Deepest look yet into the heart of a quasar

International team observes innermost structure of quasar 3C 273

At the core of almost every galaxy is a supermassive black hole. But there are many different types. Quasars, for example, are one of the brightest and most active types of galaxy centres. An international group, including researchers from the Max Planck Institute for Radio Astronomy in Bonn, presents new observations of the first quasar ever identified. This "quasi-stellar object", named 3C 273, is located at a distance of about 1.9 billion light years in the direction of the constellation Virgo. The new radio images trace the jet down to its origin and show how its width varies with increasing distance from the central black hole.

Active supermassive black holes emit narrow, incredibly powerful jets of plasma that escape at nearly the speed of light. Thomas Krichbaum, astronomer at the Max Planck Institute for Radio Astronomy (MPIfR) in Bonn, Germany, one of the leading authors of the work, says: “These jets have been studied over many decades, yet the details of jet formation are not well understood and a topic of ongoing research. An unresolved issue has been how and where the jets are collimated into a narrow beam, which allows them to propagate to extreme distances beyond their host galaxy. Astronomers now realize that these far outreaching jets may even affect galactic evolution. These new radio observations are probing as deep as 0.5 light years into the heart of the black hole in 3C273 into the region, where the jet plasma flow is collimated into a narrow beam.”

This new study, published today in The Astrophysical Journal, includes observations of the 3C 273 jet at the highest angular resolution to date. The ground-breaking work was made possible by using a closely coordinated set of radio antennas around the globe, a combination of the Global Millimeter VLBI Array (GMVA) and the Atacama Large Millimeter/submillimeter Array (ALMA) in Chile. In addition, coordinated observations were also made with the High Sensitivity Array (HSA) to extend the study of  3C 273 to larger scales, in order to also measure the global shape of the jet. The data in this research were collected in 2017, around the same time that the Event Horizon Telescope (EHT) observations revealed the first images of a black hole in M87, which is a radio galaxy about 20 times closer than 3C273.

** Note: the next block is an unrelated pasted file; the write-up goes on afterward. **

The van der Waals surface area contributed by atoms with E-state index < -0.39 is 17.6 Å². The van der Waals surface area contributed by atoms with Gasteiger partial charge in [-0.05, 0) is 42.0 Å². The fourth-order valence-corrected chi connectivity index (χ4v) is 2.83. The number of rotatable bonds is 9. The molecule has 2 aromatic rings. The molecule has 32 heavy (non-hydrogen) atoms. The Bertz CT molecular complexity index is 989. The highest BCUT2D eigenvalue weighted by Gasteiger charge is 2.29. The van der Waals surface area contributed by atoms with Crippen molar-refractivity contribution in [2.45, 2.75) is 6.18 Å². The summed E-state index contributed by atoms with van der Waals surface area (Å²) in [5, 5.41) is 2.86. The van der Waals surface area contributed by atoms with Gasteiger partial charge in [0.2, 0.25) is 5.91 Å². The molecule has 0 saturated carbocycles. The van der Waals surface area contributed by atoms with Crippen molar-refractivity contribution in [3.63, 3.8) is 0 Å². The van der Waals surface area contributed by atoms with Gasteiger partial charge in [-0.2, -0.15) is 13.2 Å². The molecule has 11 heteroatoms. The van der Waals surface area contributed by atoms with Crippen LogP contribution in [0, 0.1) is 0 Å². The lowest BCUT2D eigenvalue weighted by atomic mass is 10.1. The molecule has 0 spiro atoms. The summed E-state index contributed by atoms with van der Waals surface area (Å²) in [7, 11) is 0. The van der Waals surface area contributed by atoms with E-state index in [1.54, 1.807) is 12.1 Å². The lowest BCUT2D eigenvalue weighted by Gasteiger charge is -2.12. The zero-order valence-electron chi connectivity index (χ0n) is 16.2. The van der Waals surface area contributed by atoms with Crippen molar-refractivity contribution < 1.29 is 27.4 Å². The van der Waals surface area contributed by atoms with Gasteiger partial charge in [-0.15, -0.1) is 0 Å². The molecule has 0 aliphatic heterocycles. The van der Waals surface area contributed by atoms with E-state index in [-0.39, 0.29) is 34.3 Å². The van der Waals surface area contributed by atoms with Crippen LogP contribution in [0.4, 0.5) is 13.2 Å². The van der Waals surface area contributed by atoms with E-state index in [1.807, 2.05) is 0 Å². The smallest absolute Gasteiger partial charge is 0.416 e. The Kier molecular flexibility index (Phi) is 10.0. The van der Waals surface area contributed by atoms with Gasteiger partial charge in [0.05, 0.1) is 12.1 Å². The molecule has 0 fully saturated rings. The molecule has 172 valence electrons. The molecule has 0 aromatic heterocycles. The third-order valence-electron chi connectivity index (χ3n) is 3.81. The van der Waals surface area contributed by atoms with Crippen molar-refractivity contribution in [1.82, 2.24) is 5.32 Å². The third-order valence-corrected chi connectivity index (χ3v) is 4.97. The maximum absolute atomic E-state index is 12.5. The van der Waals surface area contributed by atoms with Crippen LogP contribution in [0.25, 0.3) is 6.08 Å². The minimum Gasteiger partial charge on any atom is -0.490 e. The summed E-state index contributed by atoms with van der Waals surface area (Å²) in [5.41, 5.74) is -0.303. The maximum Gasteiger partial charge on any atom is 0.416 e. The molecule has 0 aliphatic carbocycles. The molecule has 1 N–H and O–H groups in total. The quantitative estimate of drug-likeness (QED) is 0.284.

The MPIfR is the leading institution of the GMVA.  Data are processed at the correlator center in the institute, and the observations are coordinated from the institute. 

“3C 273 has been studied for decades as the ideal closest laboratory for quasar jets,” says Hiroki Okino, lead author of this paper and a PhD student at the University of Tokyo and National Astronomical Observatory of Japan. “However, even though the quasar is a close neighbor, until recently, we didn’t have an eye sharp enough to see where this narrow powerful flow of plasma is shaped.”

The image of the 3C 273 jet gives scientists the very first view of the innermost part of the jet in a quasar, where the collimation or narrowing of the beam occurs. The team further found that the angle of the plasma stream flowing away from the black hole is tightened up over a very long distance. This narrowing part of the jet continues incredibly far, well beyond the area where the black hole’s gravity rules.

“It is striking to see that the shape of the powerful stream is slowly formed over a long distance in an extremely active quasar. This has also been discovered nearby in much fainter and less active supermassive black holes,” says Kazunori Akiyama, research scientist at MIT Haystack Observatory and project lead. “The results pose a new question: how does the jet collimation happen so consistently across such varied black hole systems?”

The new, extremely sharp images of the 3C 273 jet were made possible by the inclusion of the ALMA interferometer, which was phased-up to act as a single big radio-telescope. The GMVA and ALMA were connected across continents using a technique called very long baseline interferometry (VLBI) to obtain highly detailed information about distant astronomical sources. The remarkable VLBI capability of ALMA was enabled by the ALMA Phasing Project (APP) team. The international APP team, led by MIT Haystack Observatory and the MPIfR, developed the hardware and software to turn ALMA, an array of sixty-six telescopes, into the world’s most sensitive astronomical interferometry station. Collecting data at these wavelengths greatly increases the resolution and sensitivity of the VLBI array. This capability was fundamental not only to the GMVA but also to the EHT’s black hole imaging work.

Anton Zensus, director at the MPIfR and coauthor of the present work, concludes: “ALMA joining the global VLBI networks is a complete game-changer for black hole science.  With this breakthrough, we obtained the first-ever images of supermassive black holes, and now in cases like 3C 273 it is helping us to see for the first time incredible new details about how black holes power their jets also in such more distant objects.”


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